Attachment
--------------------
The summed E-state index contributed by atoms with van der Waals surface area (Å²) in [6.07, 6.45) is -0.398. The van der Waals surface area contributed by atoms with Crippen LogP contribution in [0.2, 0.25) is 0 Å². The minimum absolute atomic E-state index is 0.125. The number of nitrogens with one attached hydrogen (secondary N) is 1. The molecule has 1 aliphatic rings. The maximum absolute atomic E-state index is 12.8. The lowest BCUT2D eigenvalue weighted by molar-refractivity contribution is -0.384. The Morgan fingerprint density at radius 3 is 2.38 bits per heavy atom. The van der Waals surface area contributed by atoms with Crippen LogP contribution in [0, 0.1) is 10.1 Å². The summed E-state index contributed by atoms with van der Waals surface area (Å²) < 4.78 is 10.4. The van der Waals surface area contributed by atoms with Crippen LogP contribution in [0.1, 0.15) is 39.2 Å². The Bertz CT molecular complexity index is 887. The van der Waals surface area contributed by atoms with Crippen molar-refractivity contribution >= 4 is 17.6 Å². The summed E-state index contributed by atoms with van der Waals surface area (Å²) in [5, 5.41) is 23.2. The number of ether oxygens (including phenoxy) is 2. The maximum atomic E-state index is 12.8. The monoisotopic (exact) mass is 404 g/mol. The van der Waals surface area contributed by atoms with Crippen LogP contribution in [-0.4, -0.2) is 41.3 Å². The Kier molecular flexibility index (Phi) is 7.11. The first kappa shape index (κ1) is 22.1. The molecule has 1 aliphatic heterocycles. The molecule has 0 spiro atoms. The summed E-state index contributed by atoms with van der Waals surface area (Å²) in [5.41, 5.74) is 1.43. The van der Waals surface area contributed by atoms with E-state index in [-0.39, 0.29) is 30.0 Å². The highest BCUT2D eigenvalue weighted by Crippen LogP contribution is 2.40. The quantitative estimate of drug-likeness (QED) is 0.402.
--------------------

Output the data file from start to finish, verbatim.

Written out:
The summed E-state index contributed by atoms with van der Waals surface area (Å²) in [6.07, 6.45) is -0.398. The van der Waals surface area contributed by atoms with Crippen LogP contribution in [0.2, 0.25) is 0 Å². The minimum absolute atomic E-state index is 0.125. The number of nitrogens with one attached hydrogen (secondary N) is 1. The molecule has 1 aliphatic rings. The maximum absolute atomic E-state index is 12.8. The lowest BCUT2D eigenvalue weighted by molar-refractivity contribution is -0.384. The Morgan fingerprint density at radius 3 is 2.38 bits per heavy atom. The van der Waals surface area contributed by atoms with Crippen LogP contribution in [0, 0.1) is 10.1 Å². The summed E-state index contributed by atoms with van der Waals surface area (Å²) < 4.78 is 10.4. The van der Waals surface area contributed by atoms with Crippen LogP contribution in [0.1, 0.15) is 39.2 Å². The Bertz CT molecular complexity index is 887. The van der Waals surface area contributed by atoms with Crippen molar-refractivity contribution >= 4 is 17.6 Å². The summed E-state index contributed by atoms with van der Waals surface area (Å²) in [5, 5.41) is 23.2. The number of ether oxygens (including phenoxy) is 2. The maximum atomic E-state index is 12.8. The monoisotopic (exact) mass is 404 g/mol. The van der Waals surface area contributed by atoms with Crippen LogP contribution in [-0.4, -0.2) is 41.3 Å². The Kier molecular flexibility index (Phi) is 7.11. The first kappa shape index (κ1) is 22.1. The molecule has 1 aliphatic heterocycles. The molecule has 0 spiro atoms. The summed E-state index contributed by atoms with van der Waals surface area (Å²) in [5.41, 5.74) is 1.43. The van der Waals surface area contributed by atoms with E-state index in [-0.39, 0.29) is 30.0 Å². The highest BCUT2D eigenvalue weighted by Crippen LogP contribution is 2.40. The quantitative estimate of drug-likeness (QED) is 0.402.